Ubrogepant Effective Migraine Treatment Regardless of Prior Triptan Efficacy


No differences were observed in the magnitude of ubrogepant treatment effect between defined triptan subgroups.

Dr Susan Hutchinson

Susan Hutchinson, MD, Orange County Migraine and Headache Center

Susan Hutchinson, MD

The oral small molecule CGRP receptor antagonist ubrogepant led to freedom from migraine pain, resolution of the most bothersome migraine-associated symptom (MBS), and pain relief for patients for whom triptans were ineffective, according to a pooled analysis of the phase III ACHIEVE I and II studies presented at the 2019 American Headache Society (AHS) Annual Meeting, July 11-14, 2019, in Philadelphia, Pennsylvania.

"Despite whether the candidate was triptan-naive, triptan-effective, or triptan-ineffective, there is a benefit to using ubrogepant. It was effective across the board compared with placebo," Susan Hutchinson, MD, Orange County Migraine & Headache Center. "I certainly think that we're starting to see that this could have clinical relevance for those of us in practice."

Data from the ACHIEVE I and II studies were included in a new drug application for ubrogepant, which was accepted for review by the FDA in March 2019. Data from the UBR-MD-04 and 3110-105-002 trials were also submitted as part of the application. The FDA is scheduled to make a decision on the application by the end of the year.

The ACHIEVE I study included 1672 patients and explored ubrogepant at 50 mg and 100 mg doses compared with matched placebo. The ACHIEVE II study enrolled 1686 patients and examined 25 mg and 50 mg doses of ubrogepant compared with placebo. Data from both studies for those receiving the 50 mg dose (n = 887) and matched placebo (n = 912) were pooled for the AHS analysis.

Baseline patient characteristics were similar between groups. Across both trials, 57% to 64% of patients had moderate headache pain and 36% to 43% had severe headache pain. The most commonly reported MBS was photophobia (55% to 59% of patients). Triptans were deemed ineffective for a quarter of patients, with the most common cause being insufficient efficacy (81%). Thirty-seven percent of patients were triptan-naive and triptans were effective for 37% of those in the ubrogepant arm.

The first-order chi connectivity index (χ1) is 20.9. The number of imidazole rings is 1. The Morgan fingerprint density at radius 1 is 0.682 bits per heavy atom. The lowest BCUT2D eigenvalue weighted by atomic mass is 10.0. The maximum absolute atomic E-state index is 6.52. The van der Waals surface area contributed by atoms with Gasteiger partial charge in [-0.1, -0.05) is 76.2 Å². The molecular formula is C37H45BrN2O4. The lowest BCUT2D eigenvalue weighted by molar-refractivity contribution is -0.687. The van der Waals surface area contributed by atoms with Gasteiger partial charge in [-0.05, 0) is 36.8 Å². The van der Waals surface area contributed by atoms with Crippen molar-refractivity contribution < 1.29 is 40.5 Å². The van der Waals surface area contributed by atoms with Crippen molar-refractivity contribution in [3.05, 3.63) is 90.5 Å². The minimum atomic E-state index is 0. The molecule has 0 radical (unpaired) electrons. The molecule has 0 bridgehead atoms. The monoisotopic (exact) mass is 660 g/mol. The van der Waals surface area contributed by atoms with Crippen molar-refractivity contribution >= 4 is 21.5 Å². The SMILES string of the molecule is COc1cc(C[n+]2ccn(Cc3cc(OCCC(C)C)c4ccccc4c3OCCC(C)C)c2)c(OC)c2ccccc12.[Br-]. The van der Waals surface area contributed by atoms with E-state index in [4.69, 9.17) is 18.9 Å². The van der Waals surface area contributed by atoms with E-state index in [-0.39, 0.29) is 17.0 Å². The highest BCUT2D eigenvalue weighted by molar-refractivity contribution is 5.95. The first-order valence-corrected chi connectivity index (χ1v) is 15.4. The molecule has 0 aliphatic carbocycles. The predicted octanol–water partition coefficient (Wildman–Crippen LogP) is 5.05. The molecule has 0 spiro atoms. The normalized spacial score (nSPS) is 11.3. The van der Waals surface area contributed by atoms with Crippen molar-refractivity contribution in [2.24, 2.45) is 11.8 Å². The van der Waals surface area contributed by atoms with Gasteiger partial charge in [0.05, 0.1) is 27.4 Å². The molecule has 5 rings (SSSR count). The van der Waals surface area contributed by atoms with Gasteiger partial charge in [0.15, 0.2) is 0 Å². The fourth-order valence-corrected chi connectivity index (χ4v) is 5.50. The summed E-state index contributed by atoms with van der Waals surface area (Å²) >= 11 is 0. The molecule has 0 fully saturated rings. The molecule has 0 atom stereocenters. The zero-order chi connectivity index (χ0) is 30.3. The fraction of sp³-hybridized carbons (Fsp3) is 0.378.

In the triptan-ineffective group, freedom from pain 2 hours following the initial dose was achieved for 16% of patients in the ubrogepant group compared with 8% in the placebo group (odds ratio [OR], 2.16; 95% CI, 1.19-3.95). This magnitude of benefit was similar to the triptan-naive and triptan-effective groups.

In the group of patients for whom triptans were effective, 20% were free of pain at 2 hours with ubrogepant compared with 11% with placebo (OR, 2.03; 95% CI, 1.32-3.11). In the triptan-naive group, 24% and 18% were free from pain at 2 hours in the ubrogepant and placebo groups, respectively (OR, 1.37; 95% CI, 0.94-2.01).

In the triptan-ineffective group, absence of MBS at 2 hours was achieved for 36% of those treated with ubrogepant and for 23% of those in the placebo arm (OR, 1.76; 95% CI, 1.16-2.68). In the treatment-naive and triptan-effective groups, respectively, MBS was resolved for 41% and 39% with ubrogepant compared with 31% and 27% for placebo. The odds ratio was 1.50 in the triptan-naive group (95% CI, 1.09-2.08) and was 1.81 for the triptan-effective group (95% CI, 1.31-2.52).

Pain relief at 2 hours was achieved by 55% of those treated with ubrogepant compared with 43% with placebo in the triptan-ineffective arm (OR, 1.64; 95% CI, 1.12-2.40). In the triptan-naive group, ubrogepant relieved pain for 66% of patients compared with 58% for placebo (OR, 1.39; 95% CI, 1.01-1.93). In the triptan-effective group, 62% had pain relief at 2 hours compared with 44% with placebo (OR, 2.19; 95% CI, 1.60-2.99).

"No differences were observed in the magnitude of treatment effect between the defined triptan subgroups," said Hutchinson.

Treatment-emergent adverse events (AEs) occurred in 11.5% of patients in the placebo group and for 11.2% of those in the ubrogepant group. The rate of treatment-related AEs was the same in both groups (7.2%). There were no serious AEs and the most common treatment-emergent AEs were nausea, somnolence, and dry mouth.

For more coverage of AHS 2019, click here.


Blumenfeld AM, Goadsby PJ, Dodick DW, et al. Ubrogepant is effective for the acute treatment of migraine in patients for whom triptans are ineffective. Presented at: American Headache Society 2019, Philadelphia, PA, July 11-14, 2019.

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